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Explore New York State’s cultural gems

Must-visit museums just a drive away
Elizabeth Alecki of the Rochester Museum & Science Center

As summer hits its peak, there can be an itch to break free from routine. We start to crave something new; the wanderlust stirs. 

What better time to take a drive, explore new places, and learn something in the process? New York State museums have something for everyone—whether it’s art, history, science, or anything in between. 

We spoke with Jessica Marten, curator in charge and curator of American art at the Memorial Art Gallery, and Elizabeth Alecki, director of collections at the Rochester Museum & Science Center (RMSC), about their picks for museums and galleries that are worth the drive. 

So, hop in the car, hit the road, and let’s go exploring!

Bob Dylan image at Fenimore

Fenimore Art Museum, Cooperstown 

Located on the west side of Otesco Lake in Cooperstown, the Fenimore Art Museum boasts an impressive American Indian Art collection as well as important works by American folk and fine artists and photographers. 

“The collection is wonderful … and it’s in a beautiful location off the lake in Cooperstown, where there’s a little of everything,” says Marten. “[The Fenimore] has been making some really exciting, impressive acquisitions of new work for the permanent collection, adding to Western New York’s cultural resources.” 

The museum’s American Fine Art collection includes art by Georgia O’Keeffe, John Singer Sargent, Mary Cassatt, and more. The collection of nineteenth- and early-twentieth-century photography features Ansel Adam prints as well as photographs by Georgia O’ Keeffe. 

An exhibit of elusive street artist Banksy’s work will run through September, as will an exhibit of legendary singer-songwriter Bob Dylan’s sketches from the road that he reworked in watercolor and gouache.

The Whitney Museum of American Art, New York City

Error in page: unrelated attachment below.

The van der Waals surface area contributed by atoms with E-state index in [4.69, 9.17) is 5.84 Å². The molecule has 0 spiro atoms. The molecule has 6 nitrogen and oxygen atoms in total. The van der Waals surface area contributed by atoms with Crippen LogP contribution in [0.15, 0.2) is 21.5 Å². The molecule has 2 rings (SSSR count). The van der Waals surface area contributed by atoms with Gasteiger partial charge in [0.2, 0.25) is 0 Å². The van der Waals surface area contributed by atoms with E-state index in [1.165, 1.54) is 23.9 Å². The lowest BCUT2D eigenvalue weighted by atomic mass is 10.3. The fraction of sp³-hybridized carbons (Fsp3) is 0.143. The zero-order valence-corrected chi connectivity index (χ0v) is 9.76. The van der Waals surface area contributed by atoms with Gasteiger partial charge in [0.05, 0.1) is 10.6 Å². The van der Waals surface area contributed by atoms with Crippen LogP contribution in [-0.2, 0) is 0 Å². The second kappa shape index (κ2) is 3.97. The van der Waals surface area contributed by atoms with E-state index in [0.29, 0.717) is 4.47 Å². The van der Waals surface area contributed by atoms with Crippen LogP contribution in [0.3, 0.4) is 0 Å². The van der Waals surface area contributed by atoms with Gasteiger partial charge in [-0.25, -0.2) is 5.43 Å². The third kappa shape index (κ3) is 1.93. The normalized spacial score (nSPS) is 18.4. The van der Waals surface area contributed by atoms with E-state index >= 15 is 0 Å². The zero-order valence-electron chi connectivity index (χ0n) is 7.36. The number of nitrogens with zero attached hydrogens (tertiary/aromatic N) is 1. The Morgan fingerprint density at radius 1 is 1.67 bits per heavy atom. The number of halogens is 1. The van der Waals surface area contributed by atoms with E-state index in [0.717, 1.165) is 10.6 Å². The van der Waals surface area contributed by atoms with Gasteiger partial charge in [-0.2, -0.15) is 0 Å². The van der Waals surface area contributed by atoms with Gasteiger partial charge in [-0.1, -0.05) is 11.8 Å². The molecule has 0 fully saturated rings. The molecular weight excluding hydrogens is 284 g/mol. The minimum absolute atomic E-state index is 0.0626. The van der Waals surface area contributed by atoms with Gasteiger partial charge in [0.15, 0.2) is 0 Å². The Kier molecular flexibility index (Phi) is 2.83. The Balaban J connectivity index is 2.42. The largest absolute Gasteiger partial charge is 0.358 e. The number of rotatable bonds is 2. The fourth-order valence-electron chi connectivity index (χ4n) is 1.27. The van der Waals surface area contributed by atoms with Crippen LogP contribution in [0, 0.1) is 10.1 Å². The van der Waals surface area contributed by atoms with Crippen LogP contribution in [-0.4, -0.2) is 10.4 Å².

Now is the perfect time to visit the Whitney in New York City, says Marten, because the Whitney Biennial 2024: Even Better Than the Real Thing is running through August 11. The Biennial exhibition spotlights the work of up-and-coming American artists and is considered “the most significant and longest-running survey of contemporary American art,” according to the Wall Street Journal. 

This eighty-first edition of the Biennial includes more than seventy artists and covers themes of how artificial intelligence is influencing what society views as “real,” and how conversations around gender are influencing politics. 

The Whitney is a modern and contemporary American art museum that was in the top 100 most visited museums in the world last year. Its permanent collection spans the late-nineteenth century to the present with more than 25,000 works of art in all mediums by more than 3,500 artists—particularly emphasizing the work of living artists. 

Legendary works by Alexander Calder, Keith Haring, Jasper Johns, Jackson Pollock, Man Ray, and Andy Warhol are on display at the Whitney.

Corning Museum of Glass, Corning 

Less than two hours from Rochester, the Corning Museum of Glass honors the art, history, and science of glass. 

“In my opinion, it is a must-see museum to visit. Not only is it awe-inspiring to walk through the galleries and see all of the colorful and beautiful pieces they have on display, but they also provide many experiences for visitors to get hands-on with glass,” says Alecki.